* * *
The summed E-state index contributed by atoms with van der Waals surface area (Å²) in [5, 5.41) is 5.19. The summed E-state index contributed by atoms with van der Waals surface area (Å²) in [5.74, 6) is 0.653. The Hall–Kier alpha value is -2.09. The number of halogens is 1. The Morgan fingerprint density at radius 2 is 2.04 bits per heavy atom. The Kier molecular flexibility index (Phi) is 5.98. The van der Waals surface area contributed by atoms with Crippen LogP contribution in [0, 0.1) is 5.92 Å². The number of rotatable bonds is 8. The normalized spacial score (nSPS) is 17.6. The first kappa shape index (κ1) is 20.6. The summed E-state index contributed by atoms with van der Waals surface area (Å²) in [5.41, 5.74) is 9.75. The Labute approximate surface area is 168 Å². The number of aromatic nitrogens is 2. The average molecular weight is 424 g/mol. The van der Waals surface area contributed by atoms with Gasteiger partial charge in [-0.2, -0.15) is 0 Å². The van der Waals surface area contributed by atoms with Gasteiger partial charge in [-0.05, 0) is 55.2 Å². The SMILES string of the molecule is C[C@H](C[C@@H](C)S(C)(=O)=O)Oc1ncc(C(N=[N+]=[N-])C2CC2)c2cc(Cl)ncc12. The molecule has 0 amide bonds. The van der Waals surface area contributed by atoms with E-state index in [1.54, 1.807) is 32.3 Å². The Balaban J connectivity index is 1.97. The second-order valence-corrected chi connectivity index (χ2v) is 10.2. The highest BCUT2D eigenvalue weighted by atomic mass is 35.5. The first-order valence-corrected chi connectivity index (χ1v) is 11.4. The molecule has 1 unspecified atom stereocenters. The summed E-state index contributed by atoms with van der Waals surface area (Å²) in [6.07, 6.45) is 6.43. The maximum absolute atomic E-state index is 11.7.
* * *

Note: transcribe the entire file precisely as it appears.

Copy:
The summed E-state index contributed by atoms with van der Waals surface area (Å²) in [5, 5.41) is 5.19. The summed E-state index contributed by atoms with van der Waals surface area (Å²) in [5.74, 6) is 0.653. The Hall–Kier alpha value is -2.09. The number of halogens is 1. The Morgan fingerprint density at radius 2 is 2.04 bits per heavy atom. The Kier molecular flexibility index (Phi) is 5.98. The van der Waals surface area contributed by atoms with Crippen LogP contribution in [0, 0.1) is 5.92 Å². The number of rotatable bonds is 8. The normalized spacial score (nSPS) is 17.6. The first kappa shape index (κ1) is 20.6. The summed E-state index contributed by atoms with van der Waals surface area (Å²) in [5.41, 5.74) is 9.75. The Labute approximate surface area is 168 Å². The number of aromatic nitrogens is 2. The average molecular weight is 424 g/mol. The van der Waals surface area contributed by atoms with Gasteiger partial charge in [-0.2, -0.15) is 0 Å². The van der Waals surface area contributed by atoms with Gasteiger partial charge in [-0.05, 0) is 55.2 Å². The SMILES string of the molecule is C[C@H](C[C@@H](C)S(C)(=O)=O)Oc1ncc(C(N=[N+]=[N-])C2CC2)c2cc(Cl)ncc12. The molecule has 0 amide bonds. The van der Waals surface area contributed by atoms with E-state index in [1.54, 1.807) is 32.3 Å². The Balaban J connectivity index is 1.97. The second-order valence-corrected chi connectivity index (χ2v) is 10.2. The highest BCUT2D eigenvalue weighted by atomic mass is 35.5. The first-order valence-corrected chi connectivity index (χ1v) is 11.4. The molecule has 1 unspecified atom stereocenters. The summed E-state index contributed by atoms with van der Waals surface area (Å²) in [6.07, 6.45) is 6.43. The maximum absolute atomic E-state index is 11.7.